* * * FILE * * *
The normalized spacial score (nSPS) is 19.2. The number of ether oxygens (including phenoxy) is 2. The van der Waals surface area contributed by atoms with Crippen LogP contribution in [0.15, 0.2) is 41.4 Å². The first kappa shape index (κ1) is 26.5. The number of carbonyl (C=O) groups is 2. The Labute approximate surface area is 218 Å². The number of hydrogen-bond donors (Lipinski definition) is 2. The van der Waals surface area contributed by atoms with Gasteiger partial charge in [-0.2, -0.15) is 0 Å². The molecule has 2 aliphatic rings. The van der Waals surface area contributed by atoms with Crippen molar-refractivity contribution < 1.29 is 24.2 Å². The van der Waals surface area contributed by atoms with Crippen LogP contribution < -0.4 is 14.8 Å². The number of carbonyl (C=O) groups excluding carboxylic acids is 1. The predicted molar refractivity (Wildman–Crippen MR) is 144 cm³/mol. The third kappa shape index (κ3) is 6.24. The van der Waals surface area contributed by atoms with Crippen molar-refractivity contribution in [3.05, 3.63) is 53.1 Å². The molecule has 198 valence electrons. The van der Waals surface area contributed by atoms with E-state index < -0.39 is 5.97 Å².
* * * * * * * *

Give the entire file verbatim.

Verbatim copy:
The normalized spacial score (nSPS) is 19.2. The number of ether oxygens (including phenoxy) is 2. The van der Waals surface area contributed by atoms with Crippen LogP contribution in [0.15, 0.2) is 41.4 Å². The first kappa shape index (κ1) is 26.5. The number of carbonyl (C=O) groups is 2. The Labute approximate surface area is 218 Å². The number of hydrogen-bond donors (Lipinski definition) is 2. The van der Waals surface area contributed by atoms with Gasteiger partial charge in [-0.2, -0.15) is 0 Å². The molecule has 2 aliphatic rings. The van der Waals surface area contributed by atoms with Crippen molar-refractivity contribution < 1.29 is 24.2 Å². The van der Waals surface area contributed by atoms with Crippen LogP contribution < -0.4 is 14.8 Å². The number of carbonyl (C=O) groups excluding carboxylic acids is 1. The predicted molar refractivity (Wildman–Crippen MR) is 144 cm³/mol. The third kappa shape index (κ3) is 6.24. The van der Waals surface area contributed by atoms with Crippen molar-refractivity contribution in [3.05, 3.63) is 53.1 Å². The molecule has 198 valence electrons. The van der Waals surface area contributed by atoms with E-state index < -0.39 is 5.97 Å².